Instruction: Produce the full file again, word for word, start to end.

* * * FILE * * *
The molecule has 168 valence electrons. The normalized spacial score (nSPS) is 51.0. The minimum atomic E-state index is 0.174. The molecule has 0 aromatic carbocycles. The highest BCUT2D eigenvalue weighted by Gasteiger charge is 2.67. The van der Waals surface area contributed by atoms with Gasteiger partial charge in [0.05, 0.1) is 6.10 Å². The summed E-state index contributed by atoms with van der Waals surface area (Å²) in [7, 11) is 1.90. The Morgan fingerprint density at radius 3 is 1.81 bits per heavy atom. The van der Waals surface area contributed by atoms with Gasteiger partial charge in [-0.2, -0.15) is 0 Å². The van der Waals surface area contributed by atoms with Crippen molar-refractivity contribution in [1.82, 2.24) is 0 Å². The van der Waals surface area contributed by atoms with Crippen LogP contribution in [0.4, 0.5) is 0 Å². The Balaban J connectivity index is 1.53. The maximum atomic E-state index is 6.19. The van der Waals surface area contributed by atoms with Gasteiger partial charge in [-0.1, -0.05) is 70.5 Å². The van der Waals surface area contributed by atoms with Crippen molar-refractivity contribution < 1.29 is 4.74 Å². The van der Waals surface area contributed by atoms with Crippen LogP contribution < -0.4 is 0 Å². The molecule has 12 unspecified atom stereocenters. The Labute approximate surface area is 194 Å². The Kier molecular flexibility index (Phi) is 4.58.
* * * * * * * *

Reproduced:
The molecule has 168 valence electrons. The normalized spacial score (nSPS) is 51.0. The minimum atomic E-state index is 0.174. The molecule has 0 aromatic carbocycles. The highest BCUT2D eigenvalue weighted by Gasteiger charge is 2.67. The van der Waals surface area contributed by atoms with Gasteiger partial charge in [0.05, 0.1) is 6.10 Å². The summed E-state index contributed by atoms with van der Waals surface area (Å²) in [7, 11) is 1.90. The Morgan fingerprint density at radius 3 is 1.81 bits per heavy atom. The van der Waals surface area contributed by atoms with Gasteiger partial charge in [-0.2, -0.15) is 0 Å². The van der Waals surface area contributed by atoms with Crippen molar-refractivity contribution in [1.82, 2.24) is 0 Å². The van der Waals surface area contributed by atoms with Crippen LogP contribution in [0.4, 0.5) is 0 Å². The Balaban J connectivity index is 1.53. The maximum atomic E-state index is 6.19. The van der Waals surface area contributed by atoms with Gasteiger partial charge in [-0.1, -0.05) is 70.5 Å². The van der Waals surface area contributed by atoms with Crippen molar-refractivity contribution < 1.29 is 4.74 Å². The van der Waals surface area contributed by atoms with Crippen LogP contribution < -0.4 is 0 Å². The molecule has 12 unspecified atom stereocenters. The Labute approximate surface area is 194 Å². The Kier molecular flexibility index (Phi) is 4.58.